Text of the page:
The trees on the refuge are managed by the U.S. Army Corps of Engineers, which owns more than a third of refuge lands that it acquired for the creation of the locks and dams nearly a century ago. The Corps, the Fish and Wildlife Service and an Audubon forest ecologist work together to take care of the trees and control the new problems that can arise when they die off, like the spread of invasive reed canary grass.

The river's backwater channels, a favored spot for many fish species, are also getting shallower as sediment from upstream washes downriver and settles. That's also causing problems in the main channel, where the Corps must dredge large amounts of sand to allow shipping traffic to pass through, but in the backwaters, it's hurting vegetation growth and driving out fish.

Kelly worries about an influx of road salt, the presence of PFAS — the so-called "forever chemicals" that threaten human health — in the water, and the possibility of train accidents and pollution as a result of more frequent flooding.

"As great as this resource is, it's not like we marked it with the refuge" and shielded it forever, she said.

The urgency to fix these problems comes at a time when the national wildlife refuge system is seeing budget cuts and staffing shortfalls. The system has lost over 800 permanent positions since the 2011 budget year, according to the National Wildlife Refuge Association, and a 2019 High Country News story reported the system's budget had decreased nearly 18% since 2010 when accounting for inflation.

Chandler said on the upper Mississippi refuge, she's lost about a third of her staff since she took over as manager.

"There are a lot of things where we just have to say, 'You know what, this is not a priority,' and we have to let those things go," she said.

Inspiring the next generation of refuge protectors

Still, there are opportunities ahead that could lighten the load. The refuge received $10 million from the Inflation Reduction Act to build up resiliency to the impacts of climate change and restore its ecosystems.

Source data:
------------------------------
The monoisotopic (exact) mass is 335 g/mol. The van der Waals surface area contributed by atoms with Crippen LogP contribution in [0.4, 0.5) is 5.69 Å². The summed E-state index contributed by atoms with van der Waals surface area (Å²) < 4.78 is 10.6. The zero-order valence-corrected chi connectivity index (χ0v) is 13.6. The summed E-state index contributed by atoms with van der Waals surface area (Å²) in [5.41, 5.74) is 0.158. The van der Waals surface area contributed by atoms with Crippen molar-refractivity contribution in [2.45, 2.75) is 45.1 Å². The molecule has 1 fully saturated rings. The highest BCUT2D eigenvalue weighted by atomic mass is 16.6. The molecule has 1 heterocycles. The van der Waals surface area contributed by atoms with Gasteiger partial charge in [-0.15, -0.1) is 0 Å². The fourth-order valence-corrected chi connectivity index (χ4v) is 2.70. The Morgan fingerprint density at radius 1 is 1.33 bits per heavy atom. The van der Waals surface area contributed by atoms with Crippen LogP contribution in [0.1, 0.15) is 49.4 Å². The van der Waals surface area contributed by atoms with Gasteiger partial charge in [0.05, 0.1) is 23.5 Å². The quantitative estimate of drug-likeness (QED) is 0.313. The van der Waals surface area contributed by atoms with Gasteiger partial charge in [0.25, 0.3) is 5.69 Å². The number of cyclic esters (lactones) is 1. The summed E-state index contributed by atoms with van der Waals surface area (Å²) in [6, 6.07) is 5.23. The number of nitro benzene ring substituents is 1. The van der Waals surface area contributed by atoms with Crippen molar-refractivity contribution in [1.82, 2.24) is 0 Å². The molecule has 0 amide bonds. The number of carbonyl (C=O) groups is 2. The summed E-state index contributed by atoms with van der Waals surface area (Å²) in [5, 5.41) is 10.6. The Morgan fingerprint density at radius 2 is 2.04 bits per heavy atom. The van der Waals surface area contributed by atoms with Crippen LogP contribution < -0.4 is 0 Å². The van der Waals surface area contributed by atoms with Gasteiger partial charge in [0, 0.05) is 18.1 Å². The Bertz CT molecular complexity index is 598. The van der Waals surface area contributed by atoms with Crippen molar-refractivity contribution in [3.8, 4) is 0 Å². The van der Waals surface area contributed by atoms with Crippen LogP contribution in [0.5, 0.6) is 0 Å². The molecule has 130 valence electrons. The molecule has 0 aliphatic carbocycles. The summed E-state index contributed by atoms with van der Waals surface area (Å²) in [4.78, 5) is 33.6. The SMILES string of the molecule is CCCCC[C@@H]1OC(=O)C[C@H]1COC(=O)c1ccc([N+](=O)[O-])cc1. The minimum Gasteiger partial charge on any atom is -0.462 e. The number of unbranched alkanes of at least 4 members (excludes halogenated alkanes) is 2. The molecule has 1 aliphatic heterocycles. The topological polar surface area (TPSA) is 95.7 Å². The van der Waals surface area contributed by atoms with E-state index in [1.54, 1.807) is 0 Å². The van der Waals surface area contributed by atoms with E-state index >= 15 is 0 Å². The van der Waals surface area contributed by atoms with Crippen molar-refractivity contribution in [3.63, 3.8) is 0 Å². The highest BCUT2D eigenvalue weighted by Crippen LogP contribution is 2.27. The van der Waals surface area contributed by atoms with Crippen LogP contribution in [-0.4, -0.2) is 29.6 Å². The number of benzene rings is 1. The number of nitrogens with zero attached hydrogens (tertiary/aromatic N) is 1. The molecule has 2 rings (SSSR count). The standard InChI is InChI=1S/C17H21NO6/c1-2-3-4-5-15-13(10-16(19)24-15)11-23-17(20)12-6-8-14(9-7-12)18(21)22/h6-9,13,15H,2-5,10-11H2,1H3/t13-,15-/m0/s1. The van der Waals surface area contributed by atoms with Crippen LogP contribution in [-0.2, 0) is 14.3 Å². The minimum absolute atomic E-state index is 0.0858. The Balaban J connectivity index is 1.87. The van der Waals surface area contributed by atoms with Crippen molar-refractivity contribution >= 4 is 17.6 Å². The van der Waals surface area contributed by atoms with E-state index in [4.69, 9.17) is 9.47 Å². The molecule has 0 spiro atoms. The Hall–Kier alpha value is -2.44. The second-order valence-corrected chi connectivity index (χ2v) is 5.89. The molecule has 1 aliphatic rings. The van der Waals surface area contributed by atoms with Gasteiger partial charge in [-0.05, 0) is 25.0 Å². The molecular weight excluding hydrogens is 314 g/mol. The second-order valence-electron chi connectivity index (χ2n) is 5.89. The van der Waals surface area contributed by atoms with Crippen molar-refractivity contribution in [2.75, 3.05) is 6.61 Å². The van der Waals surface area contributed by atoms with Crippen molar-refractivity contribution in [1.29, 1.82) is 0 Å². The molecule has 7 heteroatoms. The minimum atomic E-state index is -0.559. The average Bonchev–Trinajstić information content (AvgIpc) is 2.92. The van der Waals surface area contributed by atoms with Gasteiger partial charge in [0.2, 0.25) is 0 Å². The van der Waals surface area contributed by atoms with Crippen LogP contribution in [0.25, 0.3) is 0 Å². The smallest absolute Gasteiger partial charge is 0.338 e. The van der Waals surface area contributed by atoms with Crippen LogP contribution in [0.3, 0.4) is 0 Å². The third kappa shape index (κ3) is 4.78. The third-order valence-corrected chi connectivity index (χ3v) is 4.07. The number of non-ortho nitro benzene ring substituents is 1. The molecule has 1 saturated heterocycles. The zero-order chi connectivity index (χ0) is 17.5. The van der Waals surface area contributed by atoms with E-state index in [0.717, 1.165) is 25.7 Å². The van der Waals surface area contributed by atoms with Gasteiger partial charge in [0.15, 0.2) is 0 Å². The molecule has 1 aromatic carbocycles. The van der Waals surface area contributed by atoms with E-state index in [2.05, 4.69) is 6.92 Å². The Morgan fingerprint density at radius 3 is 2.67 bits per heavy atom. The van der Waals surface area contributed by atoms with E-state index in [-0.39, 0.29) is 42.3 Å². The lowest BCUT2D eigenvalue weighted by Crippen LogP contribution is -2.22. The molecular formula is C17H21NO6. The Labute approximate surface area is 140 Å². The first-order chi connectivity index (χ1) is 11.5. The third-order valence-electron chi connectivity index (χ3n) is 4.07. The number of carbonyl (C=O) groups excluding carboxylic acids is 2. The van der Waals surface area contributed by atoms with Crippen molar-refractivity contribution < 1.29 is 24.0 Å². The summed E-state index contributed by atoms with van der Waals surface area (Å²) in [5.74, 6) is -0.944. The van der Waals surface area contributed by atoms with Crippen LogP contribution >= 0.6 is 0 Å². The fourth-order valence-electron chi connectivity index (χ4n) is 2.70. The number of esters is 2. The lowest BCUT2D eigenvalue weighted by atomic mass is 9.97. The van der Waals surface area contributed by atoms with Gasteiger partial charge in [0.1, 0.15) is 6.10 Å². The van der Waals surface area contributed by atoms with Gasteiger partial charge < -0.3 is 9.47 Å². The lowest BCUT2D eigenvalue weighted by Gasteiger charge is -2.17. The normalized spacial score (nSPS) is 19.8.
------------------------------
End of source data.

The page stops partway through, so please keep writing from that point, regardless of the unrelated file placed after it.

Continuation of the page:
Chandler said she's also focused on acquiring more privately owned land for the refuge. In the last 10 years, close to 8,000 acres have been donated to, or acquired by, the refuge.

The staff also relies more heavily today on the work of volunteers — something that could get easier as its 100th anniversary has prompted interest in new chapters of the Izaak Walton League.

During the premiere performances of Marking's "A Visit from Will Dilg" in La Crosse earlier this year, more than 50 people said they'd be interested in forming a chapter to tackle environmental challenges they're concerned about, said Jodi Labs, the League's national president, who's based in Wisconsin.

That investment in the future resonates with Brian Vigue, freshwater policy director for Audubon Great Lakes. A member of the Oneida Nation, Vigue sees parallels between the creation of the refuge and the Seventh Generation principle that many tribes hold, in which today's choices should be made to benefit those who will live seven generations later, and people should live in the world as if they are borrowing it from future generations.

Though the refuge isn't quite seven generations old, "can you imagine if somebody hadn't had the foresight to plan ahead?" Vigue said. "Who knows what we would have there right now."

What's there now is beauty that astounds him. On a fall trip up the Great River Road with his wife, they stopped in the refuge, admiring the colors and the ducks that still hung around before flying south. They climbed a bluff to look down at the Mississippi, a view that "puts you in your place," he said, thinking about how long the river has wound its way through this part of the world.

Like Kelly, Vigue has been struck by the thought that the river is so big that it feels impossible that humans would have any impact on it. But its struggles have proven that untrue.

That makes the rallying effort behind the creation of the refuge — long before communication through social media — all the more remarkable.

"If people look at how that actually all took place, it really could be a great template for modern conservation advocacy," Labs said. "Just think what we could accomplish today."

This story is a product of the Mississippi River Basin Ag & Water Desk, an independent reporting network based at the University of Missouri in partnership with Report for America, with major funding from the Walton Family Foundation. The Izaak Walton League, Ducks Unlimited and Audubon Society, all sources in this story, also receive Walton funding.